Could decriminalizing cannabis in Australia save taxpayers? – Hemp | weed | marijuana
Decriminalizing cannabis in Australia could save taxpayers $850 million a year, according to a recent report.
According to the report published by the Penington Institute, criminalizing cannabis costs taxpayers $1.7 billion annually in law enforcement.
Like other Western nations, Australia has a prominent underground cannabis market that has only become more extensive and accessible in recent years.
Between 2019 and 2020, according to the report, there were more than 60,000 seizures of cannabis.
“The average cost per person for police and court activities related to a cannabis indictment is estimated at $1,918,” the report states.
Decriminalizing cannabis in Australia could save taxpayers $850 million a year. But full legalization would save taxpayers $1.2 billion annually.
According to the report, 78% of Australians believe possession of cannabis should not be a crime, with 41% supporting legalisation.
The report also highlights that around 7.6 million Australians have used cannabis at least once.
But what about organized crime?
Once upon a time, legalization and decriminalization were synonymous in the Western legal tradition. In the 1970s and 1980s, for example, the states and territories of Australia repealed anti-homosexuality laws.
So has homosexuality been decriminalized or legalized?
Likewise, if Australia abolished its cannabis prohibition laws, would we say they were legalized or decriminalized?
Proponents of this dichotomy will say that decriminalization removes cannabis from the criminal justice system but not the criminals themselves (i.e. illegal markets and criminal networks).
On the other hand, legalization provides a “regulated supply” that “disconnects people from criminals operating on the black market and undermines criminal networks.”
And so Australia falls into the same trap as Canada did when its government legalized cannabis.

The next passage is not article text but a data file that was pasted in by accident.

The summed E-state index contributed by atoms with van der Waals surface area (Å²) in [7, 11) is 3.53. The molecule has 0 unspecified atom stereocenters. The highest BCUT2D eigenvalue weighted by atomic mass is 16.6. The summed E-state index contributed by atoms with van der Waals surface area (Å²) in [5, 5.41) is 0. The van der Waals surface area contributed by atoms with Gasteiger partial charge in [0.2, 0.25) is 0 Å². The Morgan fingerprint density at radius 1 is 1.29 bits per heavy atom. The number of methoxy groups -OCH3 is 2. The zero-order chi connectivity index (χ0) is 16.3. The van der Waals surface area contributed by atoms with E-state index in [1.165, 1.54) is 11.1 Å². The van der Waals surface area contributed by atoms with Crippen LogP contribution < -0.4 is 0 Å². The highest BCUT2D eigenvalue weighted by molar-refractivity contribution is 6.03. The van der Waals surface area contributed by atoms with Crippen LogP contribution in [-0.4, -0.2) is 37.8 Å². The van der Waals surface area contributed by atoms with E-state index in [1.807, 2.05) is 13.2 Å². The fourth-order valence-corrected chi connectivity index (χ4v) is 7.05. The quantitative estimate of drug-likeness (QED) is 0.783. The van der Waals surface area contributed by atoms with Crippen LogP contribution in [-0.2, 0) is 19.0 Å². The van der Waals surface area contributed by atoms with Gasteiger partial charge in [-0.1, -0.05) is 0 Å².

They throw the concept of a self-governing civil society with an established rule of law for commercial activities overboard.
In their opinion, without new laws and a centralized bureaucracy, consumers will be at the mercy of street vendors who don’t care about the quality of the cannabis they sell.
Like the uncontrolled greenhouse effect, this process could be called the uncontrolled democratic effect.
Western societies like Australia or Canada already have rules regulating the commercial cannabis industry.
(For example, tort and criminal law provide security, while contract, property, and commercial law facilitate collaboration and exchange.)
Legalizing cannabis requires nothing more than the stroke of a pen.
As for organized crime, if your only crime is producing or selling a non-poisonous herb, then the person targeting you is the criminal.
Let’s look at the Canadian example
The Australian government may be more rational about legalizing cannabis than Justin Trudeau’s government, but it’s likely to make similar mistakes.
For example, that report states that legalization “frees up police time and resources to focus on other, more serious crimes.”
From a Canadian perspective, this couldn’t be more naïve. Police and politicians have used the legalization of cannabis as an excuse to boost law enforcement budgets.
If the report says that legalization will allow police to “focus on other, more serious crimes,” don’t they think that the persistence of a cannabis black market would be one of those “more serious crimes”?
Legalization in Canada caused police to freak out about stoned drivers. Will Australian politicians and bureaucrats come to the same conclusion? That the police need more money and resources to control traffic?
When Canada legalized cannabis, the head of the Legalization Committee said, “There will be upfront costs that governments at all levels will have to bear.”
Far from saving taxpayers, the legalization of big government has cost Canadians. And it continues to do so, even indirectly.
Critics will point to the billions in revenue from state distributors and claim that legalization has been a success. But all they have shown is that they need to understand opportunity cost.
Could decriminalizing cannabis in Australia save taxpayers?
Decriminalization could save Australian taxpayers some money as simple possession would not be illegal. But the police bureaucracies have a way of filling the void.
After all, in a political bureaucracy you have to spend more every year. If you fall short of your budget, supervisors will cut your budget the following year. The incentive is to spend.
Contrast this with the private sector, where saving money is the key. You have to go under budget or you’ll go bankrupt.
Could decriminalizing or legalizing cannabis in Australia save taxpayers? It is possible. But the odds are not in their favor.